Diocles of Peparethus (Greek: Διοκλῆς; fl. late 4th – early 3rd century BC) was a historian from the Greek island of Peparethus. His works are lost, but they included histories of Persia and Rome: Quintus Fabius Pictor and Plutarch acknowledge their debts to the latter as a source for their histories of early Rome, its native traditions and ancestral Greek connections.[1] Fabius' work survives only as a brief but historically significant catalogue summary. Plutarch seems to have relied on Fabius' history but acknowledges Diocles as its basis and authority. Diocles' own sources are unknown. He may have had access to Roman sources and traditions on which he foisted Greek interpretations and interpolations.[2] Little else is known of Diocles. He appears to have been a figure of note, well travelled, and abstemious; Athenaeus cites Demetrius of Scepsis to attest that Diocles "drank cold water to the day of his death".[3]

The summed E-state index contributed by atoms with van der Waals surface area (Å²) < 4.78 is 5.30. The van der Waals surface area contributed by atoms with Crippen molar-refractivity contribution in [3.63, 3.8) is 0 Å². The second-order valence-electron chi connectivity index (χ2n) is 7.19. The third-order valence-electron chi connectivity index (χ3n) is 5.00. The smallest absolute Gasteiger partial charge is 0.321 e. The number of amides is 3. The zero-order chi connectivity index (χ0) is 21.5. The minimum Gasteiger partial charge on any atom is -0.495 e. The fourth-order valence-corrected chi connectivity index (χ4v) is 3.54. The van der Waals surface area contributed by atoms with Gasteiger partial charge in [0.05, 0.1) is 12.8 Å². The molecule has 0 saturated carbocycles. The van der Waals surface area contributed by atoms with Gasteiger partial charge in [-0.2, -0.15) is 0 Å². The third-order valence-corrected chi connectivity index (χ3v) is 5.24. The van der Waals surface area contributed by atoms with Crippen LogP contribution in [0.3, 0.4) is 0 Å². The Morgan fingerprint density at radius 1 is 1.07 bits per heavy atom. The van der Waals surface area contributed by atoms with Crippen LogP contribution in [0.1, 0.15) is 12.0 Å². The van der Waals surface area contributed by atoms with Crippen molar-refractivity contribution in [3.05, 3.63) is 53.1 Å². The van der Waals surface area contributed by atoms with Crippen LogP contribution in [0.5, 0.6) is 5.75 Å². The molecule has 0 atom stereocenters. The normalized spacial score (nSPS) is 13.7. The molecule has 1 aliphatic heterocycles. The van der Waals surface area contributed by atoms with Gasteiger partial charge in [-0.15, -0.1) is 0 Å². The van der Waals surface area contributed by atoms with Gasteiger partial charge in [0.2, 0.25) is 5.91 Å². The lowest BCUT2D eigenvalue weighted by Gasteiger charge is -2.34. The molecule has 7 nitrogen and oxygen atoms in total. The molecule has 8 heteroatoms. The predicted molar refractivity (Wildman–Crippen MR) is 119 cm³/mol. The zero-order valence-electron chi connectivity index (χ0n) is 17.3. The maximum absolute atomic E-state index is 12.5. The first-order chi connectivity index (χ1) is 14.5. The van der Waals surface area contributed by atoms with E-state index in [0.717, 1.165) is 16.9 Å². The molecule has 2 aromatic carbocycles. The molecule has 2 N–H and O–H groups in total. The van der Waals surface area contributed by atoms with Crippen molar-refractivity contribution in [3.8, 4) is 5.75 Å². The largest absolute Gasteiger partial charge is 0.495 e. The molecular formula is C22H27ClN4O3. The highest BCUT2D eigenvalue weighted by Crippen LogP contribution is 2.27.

1. ^ Plutarch, The Parallel Lives, Life of Romulus, 3. Loeb edn. available at Thayer's site: [1]
  2. ^ Arnoldo Momigliano, The classical foundations of modern historiography, University Presses of California, Columbia and Princeton, 1990, p101; [2]: see also Dillery, in Andrew Feldherr (ed.), The Cambridge Companion to the Roman Historians, Cambridge University Press, 2009, pp78-81. [3]
  3. ^ Athenaeus: The Deipnosophists, 22 (trans. Yonge, 1854) available at attalus.org. [4]